Update: Google's Wave is 'Swiss Army Knife' for online services

Collaboration and communication tool consolidates core online features from e-mail, instant messaging, blogging, wikis, multimedia management, and document sharing

Google will release to developers an early version of a collaboration and communication tool that consolidates features from e-mail, instant messaging, blogging, wikis, multimedia management, and document sharing.

Called Wave, the Web application is the equivalent of a Swiss Army Knife for consumer online services and possibly one of the riskiest and most ambitious endeavors Google has embarked upon in years.

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In the works for about two years, Wave has the potential to drive people away from popular Google products like Gmail, Google Docs, Google Talk, Picasa, Blogger, and Sites, as well as from similar products from competitors like Yahoo, Microsoft, and AOL.

However, Wave could also fall flat if people don't understand how it can be useful, or if they can't be convinced to give up their e-mail, blogging, IM and other individual online services.

Whatever destiny holds for Wave, it is a bold attempt by Google to give people a new unified Web application for their communication and content creation needs, instead of integrating the company's set of discrete online services.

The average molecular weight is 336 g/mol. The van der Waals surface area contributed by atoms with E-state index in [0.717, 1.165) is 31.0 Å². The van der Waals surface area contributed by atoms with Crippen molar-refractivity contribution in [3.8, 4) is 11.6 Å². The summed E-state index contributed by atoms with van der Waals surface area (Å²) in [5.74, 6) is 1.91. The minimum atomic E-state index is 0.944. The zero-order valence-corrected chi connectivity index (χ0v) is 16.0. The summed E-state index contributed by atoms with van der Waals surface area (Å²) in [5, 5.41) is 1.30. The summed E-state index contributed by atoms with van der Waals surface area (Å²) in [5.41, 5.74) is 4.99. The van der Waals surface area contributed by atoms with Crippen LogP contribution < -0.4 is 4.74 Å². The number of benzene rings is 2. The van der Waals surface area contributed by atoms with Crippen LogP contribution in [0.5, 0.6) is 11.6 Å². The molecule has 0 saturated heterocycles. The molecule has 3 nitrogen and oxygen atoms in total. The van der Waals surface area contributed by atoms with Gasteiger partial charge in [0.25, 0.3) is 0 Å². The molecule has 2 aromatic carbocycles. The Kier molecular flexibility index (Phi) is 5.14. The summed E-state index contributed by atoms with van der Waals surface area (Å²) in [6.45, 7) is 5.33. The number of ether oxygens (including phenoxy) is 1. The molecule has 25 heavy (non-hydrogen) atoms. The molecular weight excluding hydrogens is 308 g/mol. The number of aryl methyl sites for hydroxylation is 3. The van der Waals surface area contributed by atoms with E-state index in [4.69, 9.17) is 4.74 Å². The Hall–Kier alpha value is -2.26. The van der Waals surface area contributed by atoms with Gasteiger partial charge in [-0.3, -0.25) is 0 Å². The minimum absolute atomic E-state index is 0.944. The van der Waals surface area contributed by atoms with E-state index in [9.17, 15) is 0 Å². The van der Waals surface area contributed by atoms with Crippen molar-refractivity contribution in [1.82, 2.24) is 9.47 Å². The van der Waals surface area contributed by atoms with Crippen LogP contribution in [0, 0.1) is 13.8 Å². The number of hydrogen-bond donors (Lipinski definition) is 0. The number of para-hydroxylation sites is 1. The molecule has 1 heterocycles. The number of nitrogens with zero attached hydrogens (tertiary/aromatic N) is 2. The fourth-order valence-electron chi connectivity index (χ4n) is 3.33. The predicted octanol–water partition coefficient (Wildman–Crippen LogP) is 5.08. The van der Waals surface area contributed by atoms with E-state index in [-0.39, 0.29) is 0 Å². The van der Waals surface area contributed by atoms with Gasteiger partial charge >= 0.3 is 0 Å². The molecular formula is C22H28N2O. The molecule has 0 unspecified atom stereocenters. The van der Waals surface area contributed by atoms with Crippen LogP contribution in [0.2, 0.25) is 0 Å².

That Wave ranks pretty high within Google's plans is evidenced by the starring role it is getting at the company's I/O developer conference. Thursday's keynote will be devoted entirely to Wave, with the two project co-founders and its product manager on stage giving a lengthy and detailed demo of the tool.

"We're banking on Wave having a very large impact, but a lot of it depends on our ability to explain this to users. That's part of the reason why we're putting this out early to developers," said Lars Rasmussen, Wave project co-founder, in an interview.

Because Wave is conceptually adventurous and will require end users to wrap their heads around it, Google wants to get a conversation started about the product months before it's available to consumers, he said.

"It's good that we get to discuss it for some time before it's ready," Rasmussen said.

Ernest Lombardi, a Web developer with Sapphire Technologies in Portland, Maine, was "blown away" after sitting through the keynote.

"It's simple, genius, and most importantly open. Watching the presentation, I had visions of Wave having an impact on everything from academia to collaborative fiction to the legislative process at state and federal levels," Lombardi said via e-mail.

Lombardi already envisions a variety of ways in which Wave could be useful to some of his clients who are interested in collaboration, community building applications and social networking-like interfaces.

He believes Wave has big potential to be revolutionary.

"Wave is aptly named, since it has the potential to wash away what we now consider to be the Internet. It is not difficult to imagine the net as we know it becoming an ever-expanding archipelago of Wave-based islands," Lombardi said.

Gartner analyst Ken Dulaney, who is attending I/O, is also very impressed with Wave. "This is one of the best product concepts I've seen in the past five years," Dulaney said.